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Despair in Gaza as fighting intensifies despite Israel promise to scale back war

January 10, 2024 at 6:38 pm

Residents carry an injured Palestinian man after rescuing him under the rubble during the search and rescue operation around the rubble of the building demolished after Israeli attacks in Deir al-Balah, Gaza on January 10, 2024 [Ashraf Amra/Anadolu Agency]

Israeli strikes in southern and central Gaza intensified on Wednesday despite a pledge by Israel that it would pull out some troops and shift to a more targeted campaign, and pleading from its ally, Washington, to reduce civilian casualties, Reuters reports.

In the latest sign of the three-month-old war spreading, US and British warships in the Red Sea fended off the biggest attack yet from Yemen’s Houthi Movement, which says it is acting to support Gaza. Washington and London said they shot down 21 drones and missiles aimed at shipping lanes. No one was hurt.

Israel had said this week it was planning to begin drawing down troops, at least from the northern part of Gaza, after weeks of US pressure to scale down its operations and shift to what Washington says should be a more targeted campaign.

But the fighting appears to be as intense as ever, especially in the southern and central areas where Israeli forces launched ground advances last month.

The World Health Organisation cancelled a planned medical aid mission to Gaza due to security concerns, the sixth such cancellation in two weeks.

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“Intense bombardment, restrictions on movement, fuel shortage and interrupted communications make it impossible for WHO and our partners to reach those in need,” Director-General, Tedros Adhanom Ghebreyesus, told a virtual press conference.

The Palestinian Red Crescent said four of its staffers were killed when their ambulance was hit by an Israeli strike on the main road near Deir Al-Balah, in the central Gaza Strip.

Israel has killed more than 23,000 Palestinians in Gaza since launching its campaign to eradicate the Hamas group that runs the enclave, after Hamas fighters killed 1,200 Israelis and captured 240 hostages in a rampage on 7 October.

However, since then, it has been revealed by Haaretz that helicopters and tanks of the Israeli army had, in fact, killed many of the 1,139 soldiers and civilians claimed by Israel to have been killed by the Palestinian Resistance.

Gaza’s health authorities have estimated that about 40 per cent of those killed were aged under 18.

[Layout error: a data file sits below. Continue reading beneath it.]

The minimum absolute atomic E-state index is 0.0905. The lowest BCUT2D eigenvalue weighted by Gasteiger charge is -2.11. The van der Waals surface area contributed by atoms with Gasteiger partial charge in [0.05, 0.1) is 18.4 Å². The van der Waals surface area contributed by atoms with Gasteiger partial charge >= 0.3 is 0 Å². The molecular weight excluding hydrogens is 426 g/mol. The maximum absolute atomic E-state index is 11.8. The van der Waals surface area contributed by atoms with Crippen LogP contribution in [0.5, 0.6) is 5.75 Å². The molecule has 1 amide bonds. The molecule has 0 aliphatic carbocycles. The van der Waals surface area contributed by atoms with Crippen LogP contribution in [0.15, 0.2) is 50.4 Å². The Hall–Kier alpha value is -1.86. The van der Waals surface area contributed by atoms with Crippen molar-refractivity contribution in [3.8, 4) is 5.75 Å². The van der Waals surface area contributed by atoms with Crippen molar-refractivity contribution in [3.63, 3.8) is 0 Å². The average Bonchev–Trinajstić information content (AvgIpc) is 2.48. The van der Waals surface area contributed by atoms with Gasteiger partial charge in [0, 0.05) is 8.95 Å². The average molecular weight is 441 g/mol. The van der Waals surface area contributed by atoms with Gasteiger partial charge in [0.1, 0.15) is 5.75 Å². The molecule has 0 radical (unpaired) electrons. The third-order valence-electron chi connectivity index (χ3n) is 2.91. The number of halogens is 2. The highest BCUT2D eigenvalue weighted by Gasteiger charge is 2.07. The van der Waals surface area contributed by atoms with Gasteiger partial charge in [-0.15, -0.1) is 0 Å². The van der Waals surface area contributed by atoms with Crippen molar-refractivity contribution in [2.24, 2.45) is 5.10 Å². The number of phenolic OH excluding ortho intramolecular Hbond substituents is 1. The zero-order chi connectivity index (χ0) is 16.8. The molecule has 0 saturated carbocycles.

Seven-year-old Laila Al-Sultan and her brother Khaled, 4, now live in a tent shanty town in southern Gaza after their family home was destroyed in an air strike that killed their father.

“The house collapsed on us and Daddy went to heaven and he is very happy,” said Khaled, bouncing up and down on Laila’s lap as they sat.

Houthi warning 

US Secretary of State, Antony Blinken, on his fourth trip to the region since the war began, went to Ramallah on Wednesday and met Palestinian leaders, including Palestinian Authority (PA) President, Mahmoud Abbas, in the Israeli-occupied West Bank.

The PA, which exercises limited self-rule in the West Bank and accepts Israel’s right to exist, lost control of Gaza in 2007 to Hamas.

The State Department said Blinken expressed support for a Palestinian State, discussed efforts to protect and aid civilians in Gaza and encouraged “administrative reforms” of the PA. The PA said Abbas told Blinken no Palestinians should be displaced from Gaza or the West Bank.

Blinken has also met Israeli leaders and visited nearby Arab states in search of a future settlement for the Gaza Strip and its 2.3 million residents.

Washington wants Israel to give the Ramallah-based PA a future role in governing Gaza; Israel, which says it wants control of Gaza’s security indefinitely, is reluctant.

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Washington fears that the war could spread violence across the region, with armed groups backed by Israel’s arch-enemy, Iran, launching solidarity attacks in Lebanon, Syria, Iraq and Yemen.

The Houthis, who control most of Yemen, have been attacking one of the world’s busiest shipping lanes at the mouth of the Red Sea, forcing Washington to send warships for protection.

A Houthi military spokesman said the group fired a large number of missiles and drones at a US ship that was providing support to Israel, calling it a “preliminary response” to a New Year’s Eve incident, when US helicopters sank three boats carrying Houthi fighters who tried to board a commercial vessel.

Speaking in Bahrain on the next leg of his trip, Blinken said there would be consequences for continued attacks on commercial shipping.

“We’ve also repeatedly tried to make clear to Iran, as other countries have, as well, that the support that they’re providing to the Houthis, including for these actions, needs to stop,” he told reporters.

No let-up 

Despite a public assertion by Israel since the New Year that it is scaling back the war, Gaza residents say they have seen no let-up. Nearly the entire population has been driven from their homes at least once, many displaced several times as Israeli forces advance.

In Rafah, on the southern edge of the enclave, relatives wept by the bodies of 15 members of the Nofal family laid out at a hospital morgue after their home was obliterated by an Israeli air strike overnight.

Most of the white shrouds were tiny, with children inside.

Um Ahmed, a mother-of-five from Gaza City now sheltering in a tent in Rafah, said Gazans had hoped Blinken’s visit meant they would be allowed to return to their homes.

“It is like words written in butter, it soon disappeared with the rise of the sun. That was the words of Blinken, fake,” she said.

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